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Baghdad: Symbol of Islamic Glory

24 January 2023

Interview with Dr Julia Gonnella

Baghdad: Eye’s Delight, on view at the Museum of Islamic Art (MIA) until 25 February, celebrates the city’s history and ongoing legacy. MIA's director, Dr Julia Gonnella, walks us through the unique significance the city holds in the Arab world and beyond.

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Q. What makes this exhibition special?

Dr Julia Gonnella: This exhibition is the first exhibition on the city of Baghdad ever put together by a major international museum. We really wanted to celebrate the outstanding legacy of this important Middle Eastern town, not only for visitors to the FIFA World Cup Qatar 2022™ but also as part of the Year of Culture dedicated to the MENASA region. The city, its history and culture mean so much in the Arab/Islamic world but alas, due to the wars and miseries of the past forty years, this legacy has gone out of focus, especially for many of our international visitors.

Q. What does Baghdad represent to Qatar and to the Arab/Islamic world?

Gonnella: Baghdad was the capital of the Abbasid caliphs for five centuries (762 to 1258 CE) when the Arab world ruled the globe. The city certainly stands for a ‘Golden Age’ in Islamic history and needs to be considered alongside other legacy capitals such as Athens, Beijing, Rome or London that have made an impact on global history. As the seat of the caliphs, it was a city of power that, with its impressive palaces, gardens and sporting grounds, had a visual impact on the world outside. The investment in trade and infrastructure led to a thriving economy with global outreach but also strong domestic industries. Above all, Baghdad is synonymous with outstanding scholarship, as the caliphs invested in schools, libraries and academia. The translation movement and Baghdad’s contributions to the sciences of the world cannot be overestimated. At the same time, it was also the capital of the arts, music and literature that impacted generations to come.


Baghdad, City of Commerce and Industries. General view with the central table display


Baghdad, City of Commerce and Industries. General view from the central table display, with travel posters and historical maps, loans from QNL, Qatar National Library, Doha

Q. The exhibition takes visitors on an imaginary tour of Baghdad over many centuries. What will they take away from the experience?

Gonnella: We hope visitors realise that Baghdad was an overriding political and economic centre in the 9th and 10th centuries under the rule of the Abbasid caliphs as well as an outstanding intellectual and artistic centre with world-leading scientific developments and innovations and a magnet for great scholars and thinkers.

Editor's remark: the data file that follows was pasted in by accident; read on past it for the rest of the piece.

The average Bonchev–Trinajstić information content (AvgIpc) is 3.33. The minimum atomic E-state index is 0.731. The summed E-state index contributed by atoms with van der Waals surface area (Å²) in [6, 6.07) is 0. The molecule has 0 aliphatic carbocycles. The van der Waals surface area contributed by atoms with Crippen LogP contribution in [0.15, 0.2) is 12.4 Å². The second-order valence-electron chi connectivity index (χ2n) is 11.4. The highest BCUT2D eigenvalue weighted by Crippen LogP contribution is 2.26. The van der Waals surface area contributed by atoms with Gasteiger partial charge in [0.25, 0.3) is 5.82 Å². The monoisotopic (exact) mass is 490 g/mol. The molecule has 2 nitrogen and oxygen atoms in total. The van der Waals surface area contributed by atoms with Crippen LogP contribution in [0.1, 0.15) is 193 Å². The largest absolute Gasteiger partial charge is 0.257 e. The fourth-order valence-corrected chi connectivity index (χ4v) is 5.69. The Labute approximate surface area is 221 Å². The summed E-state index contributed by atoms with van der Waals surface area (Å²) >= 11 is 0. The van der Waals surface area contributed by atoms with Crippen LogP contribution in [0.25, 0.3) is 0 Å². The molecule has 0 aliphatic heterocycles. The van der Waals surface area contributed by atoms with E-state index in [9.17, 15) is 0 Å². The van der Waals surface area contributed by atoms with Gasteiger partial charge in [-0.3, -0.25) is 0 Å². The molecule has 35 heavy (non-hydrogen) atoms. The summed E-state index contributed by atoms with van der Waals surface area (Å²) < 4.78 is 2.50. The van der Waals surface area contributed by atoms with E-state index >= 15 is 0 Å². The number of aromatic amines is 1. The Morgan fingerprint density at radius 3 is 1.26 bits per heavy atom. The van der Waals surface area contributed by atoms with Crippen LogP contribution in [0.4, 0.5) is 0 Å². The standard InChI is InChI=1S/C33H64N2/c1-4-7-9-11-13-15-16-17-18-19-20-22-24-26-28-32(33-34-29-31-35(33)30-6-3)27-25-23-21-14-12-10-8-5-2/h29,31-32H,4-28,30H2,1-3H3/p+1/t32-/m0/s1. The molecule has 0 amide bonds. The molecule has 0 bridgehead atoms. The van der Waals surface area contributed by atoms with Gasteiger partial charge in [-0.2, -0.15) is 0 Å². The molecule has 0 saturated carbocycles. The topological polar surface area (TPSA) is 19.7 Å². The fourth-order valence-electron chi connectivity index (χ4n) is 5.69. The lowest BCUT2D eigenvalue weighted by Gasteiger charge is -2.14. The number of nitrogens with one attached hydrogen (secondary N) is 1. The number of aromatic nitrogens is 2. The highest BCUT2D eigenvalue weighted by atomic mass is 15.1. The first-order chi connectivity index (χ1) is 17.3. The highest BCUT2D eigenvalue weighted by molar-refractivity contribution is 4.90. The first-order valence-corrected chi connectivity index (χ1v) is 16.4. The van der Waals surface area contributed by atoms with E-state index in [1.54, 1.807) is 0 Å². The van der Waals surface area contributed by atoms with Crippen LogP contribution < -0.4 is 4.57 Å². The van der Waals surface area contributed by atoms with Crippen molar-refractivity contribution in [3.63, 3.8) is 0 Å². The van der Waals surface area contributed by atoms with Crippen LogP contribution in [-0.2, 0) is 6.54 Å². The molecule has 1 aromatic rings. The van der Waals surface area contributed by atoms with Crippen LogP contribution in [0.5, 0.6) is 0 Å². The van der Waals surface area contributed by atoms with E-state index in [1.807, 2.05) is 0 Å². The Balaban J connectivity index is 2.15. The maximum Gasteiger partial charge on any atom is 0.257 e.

The exhibition reveals that Baghdad’s culture did not cease to exist after the devastating Mongol conquest of the city in 1258, which is often seen as the downfall of Abbasid/Arab rule, but instead continued to be an important centre, especially with the discovery of oil in the 20th century when it became a political, economic and cultural hub again.

Visitors will see how the legacy of Abbasid Baghdad contributed to the artistic production of the 20th century.

Q. What new research or new information does the exhibition present? What do you think visitors will find surprising?

Gonnella: We believe that the combination and juxtaposition of the ancient and the modern will come as a surprise to many who might not expect how the legacy of Baghdad has lived on. It is important to note that the exhibition is not conceived as a linear chronological story like in a normal history book. Instead it is more of a walk through a city that wants to be explored, leading you through different spheres of the city life. It is very evocative, with strong emotional parts in it like poetry, films, pictures and music. People will recognize some things they know but also discover new things.

The exhibition catalogue includes many articles by international scholars on various topics of Baghdad, its history, infrastructure, architecture and urban planning, but also the arts, both ancient and modern.

Q. How does this exhibition fit into MIA's position as home to one of the most comprehensive collections of Islamic art in the world?

Gonnella: MIA represents Islamic art of three continents from the 8th to the 19th century. Baghdad was the key urban centre for the entire Islamic world and a huge inspiration, and in the active sense also an instigator of the arts, culture and sciences that influenced generations to come.

This exhibition celebrates the special place Baghdad has in the Arab world and reminds us all that the vision of the city continues to inspire people in Baghdad and beyond.

Dr Julia Gonnella is the Director of MIA.